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Book Review: The Harwood Spellbook (series) by Stephanie Burgis

Tuesday, February 4, 2020 - 07:00
cover image: Moontangled

I think I have enjoyed every single thing I’ve read from Stephanie Burgis, though I haven’t real any of her middle grade series. When preparing to recording an interview with her for the Lesbian Historic Motif Podcast on the occasion of the release of Moontangled, I read the entire series leading up to it. Herewith are some briefer-than-usual reviews of the component parts.

Usually I copy my blog reviews in their entirety over to Goodreads, Amazon, and iBooks, but to avoid awkward repetition, this time I’ll do a general background review that only lives on the blog and then individual “likes” on each book for the commercial sites.

The series posits an alternate history in which 1) magic exists, and 2) during the Roman invasion of Britain, Boudicca was able to successfully repel the occupation, teamed up with her magic-wielding second husband, establishing a model in which women fulfill their natural role in government as the practical, hard-headed sex (selected to join the ruling Boudiccate), supported by their magical husbands who are better suited to the more emotional realm of sorcery.

In the only alt-historical aspect that I had to work to get past, this has made little disruption to the basic outlines and flavor of society in succeeding centuries such that we arrive in the early 19th century with a culture that is recognizably “Regency”, softened by Angland’s international affiliations being due to extensive trade rather than colonial conquest. Probably best not to poke at the questions too sharply (especially for someone like me who did much the same thing in my own alt-Regency series).

The central through-line of the series revolves around Cassandra Harwood, born to a prominent political family but far more interested in learning magic than strategy. Because, of course, it’s not the case that women can’t do magic, only that they don’t. Just as it’s not the case that men can’t be practical and logical, only that they aren’t asked to be. Cassandra--and her brother who similarly bucks gender expectations by declining to learn magic--begins the process of upending the structure of her world by winning the right to study formal magic. And then the consequences start arriving.

Oh, and there are elves and fairies and supernatural creatures with whom the human residents of Angland have very tenuous peace treaties...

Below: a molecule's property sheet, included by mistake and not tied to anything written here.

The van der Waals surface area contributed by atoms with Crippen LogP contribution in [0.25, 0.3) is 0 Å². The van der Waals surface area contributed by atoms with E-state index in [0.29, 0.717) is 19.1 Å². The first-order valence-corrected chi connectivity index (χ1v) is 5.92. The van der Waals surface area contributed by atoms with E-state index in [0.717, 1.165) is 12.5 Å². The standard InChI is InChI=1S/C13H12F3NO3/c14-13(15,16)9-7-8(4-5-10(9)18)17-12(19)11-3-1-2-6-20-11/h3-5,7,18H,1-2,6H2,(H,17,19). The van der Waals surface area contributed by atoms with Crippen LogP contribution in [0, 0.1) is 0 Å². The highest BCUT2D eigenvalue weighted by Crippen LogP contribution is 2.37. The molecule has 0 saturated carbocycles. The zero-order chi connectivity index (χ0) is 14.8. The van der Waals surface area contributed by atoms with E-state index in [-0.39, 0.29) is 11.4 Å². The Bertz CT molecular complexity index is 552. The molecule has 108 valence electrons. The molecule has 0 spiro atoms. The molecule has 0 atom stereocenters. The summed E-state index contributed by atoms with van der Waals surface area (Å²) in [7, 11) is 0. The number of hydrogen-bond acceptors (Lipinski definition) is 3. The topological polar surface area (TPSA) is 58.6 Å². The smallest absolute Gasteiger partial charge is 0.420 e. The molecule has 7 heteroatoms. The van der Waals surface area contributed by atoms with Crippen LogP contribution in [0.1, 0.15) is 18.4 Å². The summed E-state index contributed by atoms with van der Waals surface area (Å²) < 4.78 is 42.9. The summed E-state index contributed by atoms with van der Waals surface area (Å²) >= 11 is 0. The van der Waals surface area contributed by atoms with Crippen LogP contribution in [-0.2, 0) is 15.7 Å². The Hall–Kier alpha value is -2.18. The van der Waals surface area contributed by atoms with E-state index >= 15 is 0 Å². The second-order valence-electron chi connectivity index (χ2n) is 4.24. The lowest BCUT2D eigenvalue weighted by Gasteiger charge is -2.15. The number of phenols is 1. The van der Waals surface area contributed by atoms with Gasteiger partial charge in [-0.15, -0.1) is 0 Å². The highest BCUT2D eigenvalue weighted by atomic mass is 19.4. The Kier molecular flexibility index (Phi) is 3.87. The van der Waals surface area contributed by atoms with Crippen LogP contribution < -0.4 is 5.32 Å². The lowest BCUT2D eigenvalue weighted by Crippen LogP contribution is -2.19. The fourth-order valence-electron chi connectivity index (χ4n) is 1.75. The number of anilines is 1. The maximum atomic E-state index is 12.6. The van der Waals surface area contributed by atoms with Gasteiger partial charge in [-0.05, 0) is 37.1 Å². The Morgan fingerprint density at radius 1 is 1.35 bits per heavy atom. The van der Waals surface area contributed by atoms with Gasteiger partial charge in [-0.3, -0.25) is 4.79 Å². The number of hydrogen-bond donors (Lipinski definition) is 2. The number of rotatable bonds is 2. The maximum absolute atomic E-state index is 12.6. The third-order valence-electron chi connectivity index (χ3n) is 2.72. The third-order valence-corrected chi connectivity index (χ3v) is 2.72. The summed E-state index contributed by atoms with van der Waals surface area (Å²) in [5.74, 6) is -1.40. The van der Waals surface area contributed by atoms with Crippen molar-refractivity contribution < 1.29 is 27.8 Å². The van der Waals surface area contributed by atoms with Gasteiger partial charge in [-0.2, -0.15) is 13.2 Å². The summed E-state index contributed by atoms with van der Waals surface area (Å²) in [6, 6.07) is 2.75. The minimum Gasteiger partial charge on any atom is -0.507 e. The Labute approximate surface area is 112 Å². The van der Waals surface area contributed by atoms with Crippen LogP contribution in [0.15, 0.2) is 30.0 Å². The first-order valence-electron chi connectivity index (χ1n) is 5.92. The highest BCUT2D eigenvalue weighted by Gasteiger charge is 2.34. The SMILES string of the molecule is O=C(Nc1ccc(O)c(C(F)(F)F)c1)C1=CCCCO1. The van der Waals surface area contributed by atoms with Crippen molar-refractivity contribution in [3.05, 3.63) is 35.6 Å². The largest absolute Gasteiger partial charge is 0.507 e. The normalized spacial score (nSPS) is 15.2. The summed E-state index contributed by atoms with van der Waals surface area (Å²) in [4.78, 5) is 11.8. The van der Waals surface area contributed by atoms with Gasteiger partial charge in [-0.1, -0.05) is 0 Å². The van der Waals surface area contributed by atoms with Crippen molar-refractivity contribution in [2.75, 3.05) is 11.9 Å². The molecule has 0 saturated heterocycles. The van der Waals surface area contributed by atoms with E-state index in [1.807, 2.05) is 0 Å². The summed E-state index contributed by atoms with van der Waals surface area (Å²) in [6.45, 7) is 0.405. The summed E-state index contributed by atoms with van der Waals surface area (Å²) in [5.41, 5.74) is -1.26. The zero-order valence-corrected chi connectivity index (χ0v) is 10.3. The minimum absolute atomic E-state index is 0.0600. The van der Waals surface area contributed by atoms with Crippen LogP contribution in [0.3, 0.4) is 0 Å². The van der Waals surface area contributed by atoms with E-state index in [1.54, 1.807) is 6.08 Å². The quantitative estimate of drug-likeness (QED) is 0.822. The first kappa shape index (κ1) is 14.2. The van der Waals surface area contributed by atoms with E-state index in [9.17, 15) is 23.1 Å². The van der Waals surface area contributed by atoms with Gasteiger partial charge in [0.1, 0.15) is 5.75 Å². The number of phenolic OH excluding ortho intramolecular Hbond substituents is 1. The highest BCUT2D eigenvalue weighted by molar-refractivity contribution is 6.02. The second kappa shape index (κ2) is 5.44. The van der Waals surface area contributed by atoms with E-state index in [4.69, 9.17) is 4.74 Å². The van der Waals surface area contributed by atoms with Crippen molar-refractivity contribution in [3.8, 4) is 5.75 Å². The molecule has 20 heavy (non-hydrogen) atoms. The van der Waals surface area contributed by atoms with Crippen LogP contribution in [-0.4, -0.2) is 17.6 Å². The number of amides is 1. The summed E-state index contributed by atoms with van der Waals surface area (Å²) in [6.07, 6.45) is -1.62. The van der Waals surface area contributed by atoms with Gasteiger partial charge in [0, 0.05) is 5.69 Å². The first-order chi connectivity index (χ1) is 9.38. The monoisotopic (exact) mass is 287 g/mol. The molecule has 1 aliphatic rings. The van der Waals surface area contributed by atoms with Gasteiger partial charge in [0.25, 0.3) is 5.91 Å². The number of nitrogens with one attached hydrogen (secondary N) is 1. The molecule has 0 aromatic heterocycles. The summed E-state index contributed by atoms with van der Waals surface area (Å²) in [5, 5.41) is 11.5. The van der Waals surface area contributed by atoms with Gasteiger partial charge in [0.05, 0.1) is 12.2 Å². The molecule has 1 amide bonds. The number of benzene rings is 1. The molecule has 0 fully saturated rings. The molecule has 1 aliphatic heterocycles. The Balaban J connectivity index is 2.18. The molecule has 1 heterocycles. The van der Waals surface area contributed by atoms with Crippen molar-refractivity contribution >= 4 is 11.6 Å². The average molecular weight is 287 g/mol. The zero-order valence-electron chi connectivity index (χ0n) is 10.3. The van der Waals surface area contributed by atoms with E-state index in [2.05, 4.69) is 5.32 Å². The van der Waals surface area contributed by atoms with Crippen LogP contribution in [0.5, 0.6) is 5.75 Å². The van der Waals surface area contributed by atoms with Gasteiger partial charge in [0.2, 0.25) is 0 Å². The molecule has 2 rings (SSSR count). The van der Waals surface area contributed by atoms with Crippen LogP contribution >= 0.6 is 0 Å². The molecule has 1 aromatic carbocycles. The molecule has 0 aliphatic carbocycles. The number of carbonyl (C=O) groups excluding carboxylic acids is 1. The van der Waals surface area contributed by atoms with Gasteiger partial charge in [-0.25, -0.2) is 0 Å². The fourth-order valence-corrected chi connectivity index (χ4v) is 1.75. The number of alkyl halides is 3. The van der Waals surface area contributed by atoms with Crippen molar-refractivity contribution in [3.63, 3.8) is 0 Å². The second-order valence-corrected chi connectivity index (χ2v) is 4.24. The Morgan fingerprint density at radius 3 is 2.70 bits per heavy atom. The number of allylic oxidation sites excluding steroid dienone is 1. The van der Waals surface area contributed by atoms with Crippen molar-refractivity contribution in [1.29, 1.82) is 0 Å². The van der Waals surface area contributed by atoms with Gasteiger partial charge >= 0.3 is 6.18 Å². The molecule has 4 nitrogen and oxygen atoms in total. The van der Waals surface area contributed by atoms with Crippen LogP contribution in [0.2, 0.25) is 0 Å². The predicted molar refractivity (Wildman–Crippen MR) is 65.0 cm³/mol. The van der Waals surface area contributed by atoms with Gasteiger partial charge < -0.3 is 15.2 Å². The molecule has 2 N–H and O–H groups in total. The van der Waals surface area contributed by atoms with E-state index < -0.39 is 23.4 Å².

Snowspelled

In the aftermath of a calamitous magical mistake, Cassandra Harwood is trying to put her life back together in the middle of an unnatural snowstorm as the treaties with the fair folk are fraying dangerously. I very much liked how the initial social conflict (“Argh, my family are trying to throw me together with a man I’m trying to avoid!”) isn’t at all what it seems and we’re led through several different understandings of their back-story as the main conflict progresses. The world-building is intense without taking over the plot and the conflicts never feel manufactured. Charming and intriguing.

Spellswept

A prequel best read after you’d been introduced to the Harwood Spellbook series. The (future) sister-in-law of the central character of Snowspelled is a strong-willed woman who goes after what (and whom) she wants and brings about a satisfying conclusion by refusing to abandon the dreams of any of the people she loves. I particularly enjoyed the casual ethnic diversity of the characters.

Thornbound

Cassandra Harwood has established her girls’ school for magic but the accreditation board arrives with a magical curse in their wake. A bit of light mystery, more details of the engagements between human and supernatural characters in Burgis’s alt-historical Angland, and a quiet set-up for my favorite characters in the series to get their own story. I really enjoy how this series solves plot conflicts with good will and the building of bridges.

Moontangled

Juliana Banks and Caroline Fennell have been secretly engaged for...well, for the last couple books, but there’s one major obstacle to their love. No, not the fact that they’re both women, but the fact that in order to have a successful career as part of the ruling Boudiccate of Angland, Caroline must marry a magician. And until the establishment of the Thornfell (Women’s) College of Magic, only men were magicians. Now that Juliana is a star pupil at Thornfell, why has Caroline grown cold and distant? This is an engaging romance of miscommunication and mistaken self-sacrifice, complicated by a meddling wood-fairy who has her own agenda. A fun and heartwarming romance that pushes all my Regency fantasy buttons.

Major category: 
historical